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And it is by the presence of bad things, you say, that the bad are bad? Or do you no longer say so?

I do say so.

Then whoever enjoys is good, and whoever is pained, bad?


You mean, those more so who feel these things more, and those less who feel less, and those about equally who feel about equally?


Now you say that the wise and the foolish, the cowardly and the brave, feel enjoyment and pain about equally, or the cowards even more?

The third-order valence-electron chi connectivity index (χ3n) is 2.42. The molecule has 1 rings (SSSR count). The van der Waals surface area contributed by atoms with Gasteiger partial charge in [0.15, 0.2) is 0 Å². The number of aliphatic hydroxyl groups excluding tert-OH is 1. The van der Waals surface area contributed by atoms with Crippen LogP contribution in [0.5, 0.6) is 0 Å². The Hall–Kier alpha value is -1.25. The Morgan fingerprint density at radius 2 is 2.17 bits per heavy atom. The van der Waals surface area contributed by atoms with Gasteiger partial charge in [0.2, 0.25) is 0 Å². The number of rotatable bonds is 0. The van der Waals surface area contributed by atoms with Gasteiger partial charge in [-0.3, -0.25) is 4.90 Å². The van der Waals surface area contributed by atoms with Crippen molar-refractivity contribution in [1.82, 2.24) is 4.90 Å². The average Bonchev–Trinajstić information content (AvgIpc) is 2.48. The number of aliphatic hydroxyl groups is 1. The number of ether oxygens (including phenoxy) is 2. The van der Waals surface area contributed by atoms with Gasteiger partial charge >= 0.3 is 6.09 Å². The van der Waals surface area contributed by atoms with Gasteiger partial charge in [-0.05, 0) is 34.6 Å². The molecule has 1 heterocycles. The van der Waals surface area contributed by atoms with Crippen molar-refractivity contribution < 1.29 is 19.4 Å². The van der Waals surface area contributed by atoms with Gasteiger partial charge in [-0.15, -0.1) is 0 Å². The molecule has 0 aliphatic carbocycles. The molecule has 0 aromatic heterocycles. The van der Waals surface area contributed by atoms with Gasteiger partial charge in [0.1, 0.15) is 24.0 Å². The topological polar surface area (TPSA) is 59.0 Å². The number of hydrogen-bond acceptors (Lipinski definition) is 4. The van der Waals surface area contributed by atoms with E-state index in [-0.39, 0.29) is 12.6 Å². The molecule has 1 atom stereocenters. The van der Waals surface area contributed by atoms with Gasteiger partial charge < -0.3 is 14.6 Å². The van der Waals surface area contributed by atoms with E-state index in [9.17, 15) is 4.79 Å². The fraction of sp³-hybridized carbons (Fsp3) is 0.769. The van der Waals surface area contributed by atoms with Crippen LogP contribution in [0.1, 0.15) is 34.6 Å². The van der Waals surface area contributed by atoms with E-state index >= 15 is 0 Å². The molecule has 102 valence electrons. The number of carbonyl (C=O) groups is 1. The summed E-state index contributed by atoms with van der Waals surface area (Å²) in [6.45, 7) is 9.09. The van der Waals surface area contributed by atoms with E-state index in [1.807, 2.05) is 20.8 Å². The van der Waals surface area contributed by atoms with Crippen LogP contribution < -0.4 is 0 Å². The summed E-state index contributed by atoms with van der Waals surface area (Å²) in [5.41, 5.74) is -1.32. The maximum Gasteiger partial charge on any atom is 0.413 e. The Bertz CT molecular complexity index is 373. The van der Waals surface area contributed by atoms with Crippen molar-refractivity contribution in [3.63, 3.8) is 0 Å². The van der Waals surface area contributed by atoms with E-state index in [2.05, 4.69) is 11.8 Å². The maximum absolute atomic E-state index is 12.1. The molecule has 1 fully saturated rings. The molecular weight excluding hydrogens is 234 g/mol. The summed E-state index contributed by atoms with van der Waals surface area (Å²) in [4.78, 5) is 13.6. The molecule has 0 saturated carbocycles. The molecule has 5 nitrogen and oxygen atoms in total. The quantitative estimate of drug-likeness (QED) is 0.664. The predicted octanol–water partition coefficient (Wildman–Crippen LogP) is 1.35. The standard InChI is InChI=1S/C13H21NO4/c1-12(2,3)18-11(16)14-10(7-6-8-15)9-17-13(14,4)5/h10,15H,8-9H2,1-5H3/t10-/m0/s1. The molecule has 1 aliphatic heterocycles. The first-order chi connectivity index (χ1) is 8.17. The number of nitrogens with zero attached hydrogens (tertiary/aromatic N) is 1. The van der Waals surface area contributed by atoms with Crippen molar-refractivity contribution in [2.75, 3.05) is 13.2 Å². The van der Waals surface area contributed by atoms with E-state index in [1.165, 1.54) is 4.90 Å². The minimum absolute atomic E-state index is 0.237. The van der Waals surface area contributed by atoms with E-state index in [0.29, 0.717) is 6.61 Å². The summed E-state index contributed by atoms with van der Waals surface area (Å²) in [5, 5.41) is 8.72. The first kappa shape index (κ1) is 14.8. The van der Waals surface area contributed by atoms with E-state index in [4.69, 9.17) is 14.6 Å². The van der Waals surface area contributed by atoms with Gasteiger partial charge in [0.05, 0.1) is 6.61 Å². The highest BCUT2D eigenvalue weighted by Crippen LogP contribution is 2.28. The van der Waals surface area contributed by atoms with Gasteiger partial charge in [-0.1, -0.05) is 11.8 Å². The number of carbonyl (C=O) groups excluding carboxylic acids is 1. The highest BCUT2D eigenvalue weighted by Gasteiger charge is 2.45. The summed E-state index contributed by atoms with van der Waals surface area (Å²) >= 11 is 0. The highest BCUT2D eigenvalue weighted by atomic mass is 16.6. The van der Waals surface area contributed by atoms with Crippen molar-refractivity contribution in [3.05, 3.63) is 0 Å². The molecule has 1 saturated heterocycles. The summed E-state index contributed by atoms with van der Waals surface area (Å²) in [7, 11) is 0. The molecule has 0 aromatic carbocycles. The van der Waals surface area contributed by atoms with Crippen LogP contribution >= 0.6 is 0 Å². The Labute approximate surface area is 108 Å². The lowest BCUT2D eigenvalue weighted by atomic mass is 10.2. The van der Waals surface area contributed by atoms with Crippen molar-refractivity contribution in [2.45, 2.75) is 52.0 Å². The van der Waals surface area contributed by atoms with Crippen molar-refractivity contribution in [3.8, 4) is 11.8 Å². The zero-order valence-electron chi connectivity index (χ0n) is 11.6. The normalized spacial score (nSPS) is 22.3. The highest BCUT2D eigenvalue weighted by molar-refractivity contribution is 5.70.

I do.

Then just help me to reckon up the results we get from our admissions for you know they say: “That which seemeth well, Ôtis well twice and also thrice to tell,”1 and to examine too.

1 The saying—καὶ δὶς γὰρ δεῖ καλόν ἐστιν ἐνισπεῖν—was attributed by some to Empedocles.

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